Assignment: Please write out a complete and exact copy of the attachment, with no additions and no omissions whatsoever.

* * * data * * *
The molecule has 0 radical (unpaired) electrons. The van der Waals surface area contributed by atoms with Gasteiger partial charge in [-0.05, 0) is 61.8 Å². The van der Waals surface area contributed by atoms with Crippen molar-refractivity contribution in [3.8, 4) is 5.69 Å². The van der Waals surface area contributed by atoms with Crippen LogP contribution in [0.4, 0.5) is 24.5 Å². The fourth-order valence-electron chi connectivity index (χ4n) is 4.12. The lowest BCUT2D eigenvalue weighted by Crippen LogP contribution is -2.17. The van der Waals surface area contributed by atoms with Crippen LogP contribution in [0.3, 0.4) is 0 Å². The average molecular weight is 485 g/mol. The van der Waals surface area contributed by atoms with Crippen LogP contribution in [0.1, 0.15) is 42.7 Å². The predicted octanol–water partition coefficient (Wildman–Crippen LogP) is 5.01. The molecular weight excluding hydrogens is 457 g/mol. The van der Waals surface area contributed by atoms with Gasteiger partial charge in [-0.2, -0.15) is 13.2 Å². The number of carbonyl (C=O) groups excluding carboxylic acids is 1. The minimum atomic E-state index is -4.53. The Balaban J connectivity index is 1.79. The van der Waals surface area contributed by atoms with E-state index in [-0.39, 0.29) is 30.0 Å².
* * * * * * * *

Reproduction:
The molecule has 0 radical (unpaired) electrons. The van der Waals surface area contributed by atoms with Gasteiger partial charge in [-0.05, 0) is 61.8 Å². The van der Waals surface area contributed by atoms with Crippen molar-refractivity contribution in [3.8, 4) is 5.69 Å². The van der Waals surface area contributed by atoms with Crippen LogP contribution in [0.4, 0.5) is 24.5 Å². The fourth-order valence-electron chi connectivity index (χ4n) is 4.12. The lowest BCUT2D eigenvalue weighted by Crippen LogP contribution is -2.17. The van der Waals surface area contributed by atoms with Crippen LogP contribution in [0.3, 0.4) is 0 Å². The average molecular weight is 485 g/mol. The van der Waals surface area contributed by atoms with Crippen LogP contribution in [0.1, 0.15) is 42.7 Å². The predicted octanol–water partition coefficient (Wildman–Crippen LogP) is 5.01. The molecular weight excluding hydrogens is 457 g/mol. The van der Waals surface area contributed by atoms with Gasteiger partial charge in [-0.2, -0.15) is 13.2 Å². The number of carbonyl (C=O) groups excluding carboxylic acids is 1. The minimum atomic E-state index is -4.53. The Balaban J connectivity index is 1.79. The van der Waals surface area contributed by atoms with E-state index in [-0.39, 0.29) is 30.0 Å².